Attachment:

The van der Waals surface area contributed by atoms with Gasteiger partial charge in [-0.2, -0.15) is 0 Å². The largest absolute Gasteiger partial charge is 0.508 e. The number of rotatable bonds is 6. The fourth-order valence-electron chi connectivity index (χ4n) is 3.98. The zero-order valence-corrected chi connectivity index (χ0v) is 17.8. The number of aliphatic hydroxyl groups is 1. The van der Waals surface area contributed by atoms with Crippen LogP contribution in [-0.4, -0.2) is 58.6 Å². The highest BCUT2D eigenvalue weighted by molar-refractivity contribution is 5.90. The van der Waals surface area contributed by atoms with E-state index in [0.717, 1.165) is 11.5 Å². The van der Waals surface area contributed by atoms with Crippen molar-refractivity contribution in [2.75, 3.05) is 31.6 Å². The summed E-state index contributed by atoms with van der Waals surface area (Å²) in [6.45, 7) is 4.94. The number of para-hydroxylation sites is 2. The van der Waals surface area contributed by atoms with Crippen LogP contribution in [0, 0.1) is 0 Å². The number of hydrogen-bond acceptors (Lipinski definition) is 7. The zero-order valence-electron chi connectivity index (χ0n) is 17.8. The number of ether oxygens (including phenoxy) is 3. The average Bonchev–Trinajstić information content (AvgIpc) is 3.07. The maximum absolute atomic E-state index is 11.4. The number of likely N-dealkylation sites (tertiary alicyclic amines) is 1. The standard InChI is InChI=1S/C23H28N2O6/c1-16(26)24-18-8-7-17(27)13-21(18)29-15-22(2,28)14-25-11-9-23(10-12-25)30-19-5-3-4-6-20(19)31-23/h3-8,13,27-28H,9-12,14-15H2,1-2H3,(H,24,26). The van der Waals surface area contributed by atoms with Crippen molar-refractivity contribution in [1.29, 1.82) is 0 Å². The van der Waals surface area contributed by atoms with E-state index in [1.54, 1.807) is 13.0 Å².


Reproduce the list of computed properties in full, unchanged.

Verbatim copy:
The van der Waals surface area contributed by atoms with Gasteiger partial charge in [-0.2, -0.15) is 0 Å². The largest absolute Gasteiger partial charge is 0.508 e. The number of rotatable bonds is 6. The fourth-order valence-electron chi connectivity index (χ4n) is 3.98. The zero-order valence-corrected chi connectivity index (χ0v) is 17.8. The number of aliphatic hydroxyl groups is 1. The van der Waals surface area contributed by atoms with Crippen LogP contribution in [-0.4, -0.2) is 58.6 Å². The highest BCUT2D eigenvalue weighted by molar-refractivity contribution is 5.90. The van der Waals surface area contributed by atoms with E-state index in [0.717, 1.165) is 11.5 Å². The van der Waals surface area contributed by atoms with Crippen molar-refractivity contribution in [2.75, 3.05) is 31.6 Å². The summed E-state index contributed by atoms with van der Waals surface area (Å²) in [6.45, 7) is 4.94. The number of para-hydroxylation sites is 2. The van der Waals surface area contributed by atoms with Crippen LogP contribution in [0, 0.1) is 0 Å². The number of hydrogen-bond acceptors (Lipinski definition) is 7. The zero-order valence-electron chi connectivity index (χ0n) is 17.8. The number of ether oxygens (including phenoxy) is 3. The average Bonchev–Trinajstić information content (AvgIpc) is 3.07. The maximum absolute atomic E-state index is 11.4. The number of likely N-dealkylation sites (tertiary alicyclic amines) is 1. The standard InChI is InChI=1S/C23H28N2O6/c1-16(26)24-18-8-7-17(27)13-21(18)29-15-22(2,28)14-25-11-9-23(10-12-25)30-19-5-3-4-6-20(19)31-23/h3-8,13,27-28H,9-12,14-15H2,1-2H3,(H,24,26). The van der Waals surface area contributed by atoms with Crippen molar-refractivity contribution in [1.29, 1.82) is 0 Å². The van der Waals surface area contributed by atoms with E-state index in [1.54, 1.807) is 13.0 Å².